If I am honest, I think of the expression "Honeycomb Glacier" an icy dessert with a crunchy bee product on top, no PC with concept gaming.
But while I'm in a semi-secret lab deep in Intel & # 39; s headquarters in Santa Clara, I can't help but think that this is the most compelling argument ever made for a cool two-screen laptop.
You may know that chip makers like Intel don't just processors produce – they spend a lot of money building new markets those chips by calculating what people want in their next computer and working with PC manufacturers to realize those new functions. Sometimes they build complete sample PCs for the industry to crib, as we saw firsthand when Intel's dual-screen Tiger Rapids prototype became the Lenovo Yoga Book C930 last year.
For 2019, Intel is building something more solid than that small notebook of a PC. Intel & # 39; s Honeycomb Glacier is an attempt to bring two screens to the gaming audience – a 15.6-inch 1080p primary panel and a 12.3-inch 1920 x 720 secondary screen – in a way that compliments rather than distract from their games.
At least twice in the last decade, Intel has realized that secondary screens offer an opportunity. It was a famous partner of Razer to build it original prototype of the Switchblade who stole the show at CES 2011, as well as the first Razer Blade laptop that fits a full screen on the touchpad of the machine.
But where almost every laptop with a secondary screen you need to use your keyboard – even the flashy new Asus ZenBook Pro Duo and HP Omen X 2S that had just been announced on Computex – the Honeycomb Glacier lifts both screens up in the air a unique double hinge.
Intel is so proud of this hinge that we can't take photos or videos or the internal mechanism, but it works like this: when you lift the screen, it automatically stays upright in any desired position angle thanks to a mechanical one-way roller clutch, and you press a small black button on the left to release that clutch if you want to fold it down.
Intel also benefits from the extra real estate below the hinge to fit in a purpose built cooling mechanism that draws enough extra air over the specially shaped and laid out motherboard to cool down worth up to 195 watts of components using a single fan. That is enough room to possibly fit some of the most powerful gaming laptop parts into a relatively thin chassis. Although this prototype now only rocks a 45-watt 8-core Intel CPU and Nvidia GeForce 1060 graphics, because that's what Intel was up to, they have now overclocked to 60 watts and 95 watts respectively.
And since that second hinge is almost at eye level, Intel has also added a Tobii eye-tracking camera that can tie the entire package together. Where Tobii is often seen as a gimmick to control the strange game or used by e-sports players to follow their gaze during a competition (and possibly learning from their mistakes), the eye-tracking cameras can allow you to focus directly on the laptop's secondary screen, allowing you to theoretically engage, chat and engage your Twitch audience with your friends on Discord or even your own workers on Slack without alt-tabbing away from your game. Mind you, the software feels super early and has a few bugs, but can be simple look in a chat window and immediately start typing feels like the future.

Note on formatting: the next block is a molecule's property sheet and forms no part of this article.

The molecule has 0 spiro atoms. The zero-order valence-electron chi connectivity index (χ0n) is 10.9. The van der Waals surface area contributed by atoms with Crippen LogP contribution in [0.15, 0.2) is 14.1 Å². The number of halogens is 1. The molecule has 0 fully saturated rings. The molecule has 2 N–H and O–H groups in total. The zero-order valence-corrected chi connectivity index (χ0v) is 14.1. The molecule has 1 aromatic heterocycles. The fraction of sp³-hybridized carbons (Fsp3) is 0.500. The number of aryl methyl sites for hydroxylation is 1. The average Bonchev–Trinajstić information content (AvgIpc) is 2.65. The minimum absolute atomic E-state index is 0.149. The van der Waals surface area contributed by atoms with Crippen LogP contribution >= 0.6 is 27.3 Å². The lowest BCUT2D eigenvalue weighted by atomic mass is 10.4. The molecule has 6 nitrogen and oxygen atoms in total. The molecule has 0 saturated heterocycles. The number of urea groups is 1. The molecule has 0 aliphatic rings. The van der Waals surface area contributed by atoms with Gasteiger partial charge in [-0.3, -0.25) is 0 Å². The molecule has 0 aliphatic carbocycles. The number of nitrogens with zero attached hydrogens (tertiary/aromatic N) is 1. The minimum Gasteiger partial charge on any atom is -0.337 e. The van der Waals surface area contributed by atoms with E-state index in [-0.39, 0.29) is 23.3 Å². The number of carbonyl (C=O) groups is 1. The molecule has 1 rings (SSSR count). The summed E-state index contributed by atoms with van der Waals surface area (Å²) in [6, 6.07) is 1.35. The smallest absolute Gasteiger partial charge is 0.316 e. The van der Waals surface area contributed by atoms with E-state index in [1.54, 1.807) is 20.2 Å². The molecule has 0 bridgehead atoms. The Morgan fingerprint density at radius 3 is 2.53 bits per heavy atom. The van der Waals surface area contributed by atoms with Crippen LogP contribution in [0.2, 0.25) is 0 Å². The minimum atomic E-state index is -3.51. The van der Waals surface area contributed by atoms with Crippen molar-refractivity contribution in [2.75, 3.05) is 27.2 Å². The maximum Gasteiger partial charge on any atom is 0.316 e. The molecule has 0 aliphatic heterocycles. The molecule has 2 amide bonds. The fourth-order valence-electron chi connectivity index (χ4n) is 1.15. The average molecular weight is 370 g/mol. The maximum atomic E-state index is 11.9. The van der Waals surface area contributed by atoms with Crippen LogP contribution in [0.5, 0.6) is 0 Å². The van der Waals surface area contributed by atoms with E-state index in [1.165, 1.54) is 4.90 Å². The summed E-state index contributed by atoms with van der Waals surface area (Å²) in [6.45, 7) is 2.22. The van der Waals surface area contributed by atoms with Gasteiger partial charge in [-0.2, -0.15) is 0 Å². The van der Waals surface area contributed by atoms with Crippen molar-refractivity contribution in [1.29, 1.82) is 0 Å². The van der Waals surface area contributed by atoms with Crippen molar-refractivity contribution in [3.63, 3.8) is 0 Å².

Honestly, & # 39; is super early & # 39; a bit of a theme with the Honeycomb glacier. It's not just a prototype, it's a prototype that uses standard components, including a secondary screen from the automotive world – since Intel couldn't justify buying a custom screen for a computer that might never exist. Intel & # 39; s technicians freely indicate that they themselves are not fans of the buttonless trackpad or the large edges around that secondary screen, and they do not seem surprised when I am having trouble dragging an Adobe Premiere timeline on the secondary screen or when I come across stuttering and glitches.
But right next to my job, the Honeycomb Glacier prototype is a much slimmer, non-functional model that indicates what the device could be really it seems that a manufacturer has decided to make it real.
This is the rare prototype PC that feels like more than the sum of its parts, where almost all the pieces find it necessary to build dual-screen laptops that really make sense. And when I ask Intel & # 39; s PC Innovation Leaders if they are one that actually gets it from the labs, they have an optimistic answer. Although they admit that it is quite possible that manufacturers will only carve pieces of design, as Asus did with the ZenBook Pro Duo, they say they have not built a prototype that was so desirable, generated so much interest from PC manufacturers in years. .
It wouldn't be the first time: Intel & # 39; s Murali Veeramoney says that when Intel came up with the Ultrabook, one of the first such laptops was effectively designed entirely by his team – a PC manufacturer saw the value and jumped on the idea .
We will have to wait.